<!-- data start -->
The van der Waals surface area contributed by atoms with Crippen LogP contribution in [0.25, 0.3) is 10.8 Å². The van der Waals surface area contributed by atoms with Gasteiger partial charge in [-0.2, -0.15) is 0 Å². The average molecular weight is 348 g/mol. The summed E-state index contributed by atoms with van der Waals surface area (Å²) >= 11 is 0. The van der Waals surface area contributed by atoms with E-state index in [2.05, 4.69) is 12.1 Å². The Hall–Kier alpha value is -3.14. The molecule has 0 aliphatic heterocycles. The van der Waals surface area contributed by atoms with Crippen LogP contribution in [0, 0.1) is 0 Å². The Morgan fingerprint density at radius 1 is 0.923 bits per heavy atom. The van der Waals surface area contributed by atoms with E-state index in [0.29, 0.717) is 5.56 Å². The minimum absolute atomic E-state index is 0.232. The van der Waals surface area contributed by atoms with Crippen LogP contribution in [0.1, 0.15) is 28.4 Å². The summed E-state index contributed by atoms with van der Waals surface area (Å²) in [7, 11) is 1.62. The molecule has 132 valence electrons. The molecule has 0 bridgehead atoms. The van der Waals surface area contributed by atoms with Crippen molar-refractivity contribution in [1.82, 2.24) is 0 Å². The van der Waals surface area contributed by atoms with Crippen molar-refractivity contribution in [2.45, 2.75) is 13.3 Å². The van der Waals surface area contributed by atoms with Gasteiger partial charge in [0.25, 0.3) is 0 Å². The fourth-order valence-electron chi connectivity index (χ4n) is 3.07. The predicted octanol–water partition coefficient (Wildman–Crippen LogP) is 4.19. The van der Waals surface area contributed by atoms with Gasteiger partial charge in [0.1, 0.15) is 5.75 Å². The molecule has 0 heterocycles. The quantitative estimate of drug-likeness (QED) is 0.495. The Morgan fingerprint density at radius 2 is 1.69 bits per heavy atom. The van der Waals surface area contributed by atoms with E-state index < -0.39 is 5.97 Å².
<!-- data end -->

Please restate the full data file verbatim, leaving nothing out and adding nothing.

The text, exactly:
The van der Waals surface area contributed by atoms with Crippen LogP contribution in [0.25, 0.3) is 10.8 Å². The van der Waals surface area contributed by atoms with Gasteiger partial charge in [-0.2, -0.15) is 0 Å². The average molecular weight is 348 g/mol. The summed E-state index contributed by atoms with van der Waals surface area (Å²) >= 11 is 0. The van der Waals surface area contributed by atoms with E-state index in [2.05, 4.69) is 12.1 Å². The Hall–Kier alpha value is -3.14. The molecule has 0 aliphatic heterocycles. The van der Waals surface area contributed by atoms with Crippen LogP contribution in [0, 0.1) is 0 Å². The Morgan fingerprint density at radius 1 is 0.923 bits per heavy atom. The van der Waals surface area contributed by atoms with E-state index in [0.29, 0.717) is 5.56 Å². The minimum absolute atomic E-state index is 0.232. The van der Waals surface area contributed by atoms with Crippen LogP contribution in [0.1, 0.15) is 28.4 Å². The summed E-state index contributed by atoms with van der Waals surface area (Å²) in [7, 11) is 1.62. The molecule has 132 valence electrons. The molecule has 0 bridgehead atoms. The van der Waals surface area contributed by atoms with Crippen molar-refractivity contribution in [1.82, 2.24) is 0 Å². The van der Waals surface area contributed by atoms with Crippen molar-refractivity contribution in [2.45, 2.75) is 13.3 Å². The van der Waals surface area contributed by atoms with Gasteiger partial charge in [0.25, 0.3) is 0 Å². The fourth-order valence-electron chi connectivity index (χ4n) is 3.07. The predicted octanol–water partition coefficient (Wildman–Crippen LogP) is 4.19. The van der Waals surface area contributed by atoms with Gasteiger partial charge in [0.1, 0.15) is 5.75 Å². The molecule has 0 heterocycles. The quantitative estimate of drug-likeness (QED) is 0.495. The Morgan fingerprint density at radius 2 is 1.69 bits per heavy atom. The van der Waals surface area contributed by atoms with E-state index < -0.39 is 5.97 Å².